’Tis the season of looking back, which bring us inevitably to Election Day 2016. Donald Trump’s victory a year ago Wednesday is one of the most significant in modern American history. Not only did he change how politics is played, but he probably destroyed the Republican Party as we knew it. Most important, he will go down as one of the most effective politicians of all time, at least beyond the Beltway.
As with other course-altering events — 9/11, the moon landing, the assassinations of Martin Luther King Jr. and the Kennedys — many will remember where they were when the reality of a Trump presidency hit them.
Plenty of people had gone to bed on election night, believing Hillary Clinton would win. But those who stayed awake were reminded yet again that it’s not over until it’s over. In a word: Pennsylvania.
Trump had been declared the projected winner in other swing states and was leading in traditionally Democratic-leaning Michigan and Wisconsin. But when Pennsylvania was called, many stared at their screens in disbelief.
Trump won. What happened?
Much commentary and several books have attempted an explanation. Voter intensity for Trump was stronger than for Clinton; his surge was larger than hers; many Democrats stayed home because they didn’t like Clinton; others were bitter at how they felt Bernie Sanders had been treated during the primaries by the Democratic National Committee.
More to the point, in Pennsylvania as elsewhere, Trump’s dominance in rural areas overshadowed Clinton’s wins in urban areas. Specifically, the deplorables were out of the basket and setting the establishment on fire. Trump’s small- and midsized-town rural voters weren’t stupid, ignorant, racist, misogynist or nativist, not most, anyway. They were regular, God-fearing folks who were sick of Washington, distrustful of liberal policies, and fed up with elites.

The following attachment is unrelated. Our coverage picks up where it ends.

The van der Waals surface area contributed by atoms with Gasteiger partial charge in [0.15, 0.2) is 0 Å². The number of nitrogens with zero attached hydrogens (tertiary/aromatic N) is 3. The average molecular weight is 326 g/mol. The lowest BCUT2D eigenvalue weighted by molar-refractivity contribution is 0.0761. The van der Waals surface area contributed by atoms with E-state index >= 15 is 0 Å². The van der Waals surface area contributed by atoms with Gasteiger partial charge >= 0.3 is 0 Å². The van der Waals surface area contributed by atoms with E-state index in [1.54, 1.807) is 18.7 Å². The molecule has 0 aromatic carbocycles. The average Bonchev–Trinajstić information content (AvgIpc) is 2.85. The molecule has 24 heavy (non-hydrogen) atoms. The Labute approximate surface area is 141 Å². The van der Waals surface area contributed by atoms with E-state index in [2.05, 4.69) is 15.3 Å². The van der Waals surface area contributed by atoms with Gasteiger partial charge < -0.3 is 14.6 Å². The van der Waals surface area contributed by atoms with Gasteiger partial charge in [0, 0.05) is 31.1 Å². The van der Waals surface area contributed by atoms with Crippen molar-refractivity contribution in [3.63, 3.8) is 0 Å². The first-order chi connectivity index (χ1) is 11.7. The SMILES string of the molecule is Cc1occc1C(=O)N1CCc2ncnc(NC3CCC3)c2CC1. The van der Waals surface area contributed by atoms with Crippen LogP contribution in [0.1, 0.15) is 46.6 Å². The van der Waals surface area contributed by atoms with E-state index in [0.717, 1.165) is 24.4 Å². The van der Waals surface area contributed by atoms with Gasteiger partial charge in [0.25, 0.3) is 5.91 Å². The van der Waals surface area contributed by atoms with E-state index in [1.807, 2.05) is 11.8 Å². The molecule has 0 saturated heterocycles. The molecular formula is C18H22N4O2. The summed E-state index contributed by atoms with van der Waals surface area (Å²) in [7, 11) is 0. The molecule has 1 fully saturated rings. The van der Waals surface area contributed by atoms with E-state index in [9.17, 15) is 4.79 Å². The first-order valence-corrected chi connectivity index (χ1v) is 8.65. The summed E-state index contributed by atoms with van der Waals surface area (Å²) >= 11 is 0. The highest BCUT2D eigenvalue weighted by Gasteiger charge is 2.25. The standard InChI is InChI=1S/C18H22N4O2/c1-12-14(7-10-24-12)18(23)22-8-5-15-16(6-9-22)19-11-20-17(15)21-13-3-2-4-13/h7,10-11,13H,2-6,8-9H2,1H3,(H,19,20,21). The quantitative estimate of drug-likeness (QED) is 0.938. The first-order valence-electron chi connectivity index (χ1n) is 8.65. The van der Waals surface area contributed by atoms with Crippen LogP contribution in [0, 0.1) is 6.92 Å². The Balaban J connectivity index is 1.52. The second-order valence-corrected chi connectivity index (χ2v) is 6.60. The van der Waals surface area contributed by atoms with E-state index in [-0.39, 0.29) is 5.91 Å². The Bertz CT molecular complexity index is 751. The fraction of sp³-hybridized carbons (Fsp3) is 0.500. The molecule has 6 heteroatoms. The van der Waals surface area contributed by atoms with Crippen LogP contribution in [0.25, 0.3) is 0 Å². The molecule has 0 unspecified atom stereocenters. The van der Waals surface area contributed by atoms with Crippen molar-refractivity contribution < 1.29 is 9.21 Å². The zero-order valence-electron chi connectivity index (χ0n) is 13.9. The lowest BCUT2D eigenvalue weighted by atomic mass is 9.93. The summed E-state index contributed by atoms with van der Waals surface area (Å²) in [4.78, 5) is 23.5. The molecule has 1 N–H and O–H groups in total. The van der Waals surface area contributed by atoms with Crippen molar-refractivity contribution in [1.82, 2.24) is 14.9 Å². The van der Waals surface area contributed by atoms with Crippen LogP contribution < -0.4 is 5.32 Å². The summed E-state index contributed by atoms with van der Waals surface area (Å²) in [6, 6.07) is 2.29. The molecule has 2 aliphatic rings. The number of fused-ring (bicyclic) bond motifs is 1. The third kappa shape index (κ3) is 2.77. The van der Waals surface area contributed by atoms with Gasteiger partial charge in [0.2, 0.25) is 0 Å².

There’s a wonderful line in Doug Marlette’s 2001 autobiographical novel, “The Bridge,” in which the late editorial cartoonist’s grandmother, Mama Lucy, a North Carolina mill worker, talks to her successful grandson about his life way up yonder in New York City. This fearless woman who chewed tobacco and packed heat, according to Marlette, wrapped up her thoughts nice-and-neat-like: I wouldn’t put a crick in my neck to look up at them tall buildin’s!
It was just one line, but those few words told a story of resentment by people left out of the American dream. New Yorkers were stand-ins for the mill owners, who acted as if they were better than Mama Lucy and her people; the tall buildings symbolized the big houses of her greedy employers.
What happened in 2016 could not be summed up any better. Mama Lucy’s attitude and the cultural context from which she spoke could be transposed with little tweaking. Not that members of Trump’s base are all poor or unpolished, but they probably understood Mama Lucy’s remark.
The irony is that Trump is the big building. But rather than make everyday Americans strain to see him up in his gilded tower, Trump came down and spoke to their darkest places. It didn’t pain him to say what they needed to hear, whereas Clinton, for all her husband’s “faux bubba”-ness, a term Marlette created for Bill, and her frequent references to her father as a “rock-ribbed, up-by-your-bootstraps, conservative Republican,” didn’t even know the words.
It would be a mistake for future candidates and campaign managers to miss these lessons. The resentments of Mama Lucy and others who feel slighted or looked down upon are as constant as kudzu — and no one yet has understood them better than Trump, the rage-filled city boy from Queens who could never get enough of anything.
Kathleen Parker is a syndicated columnist.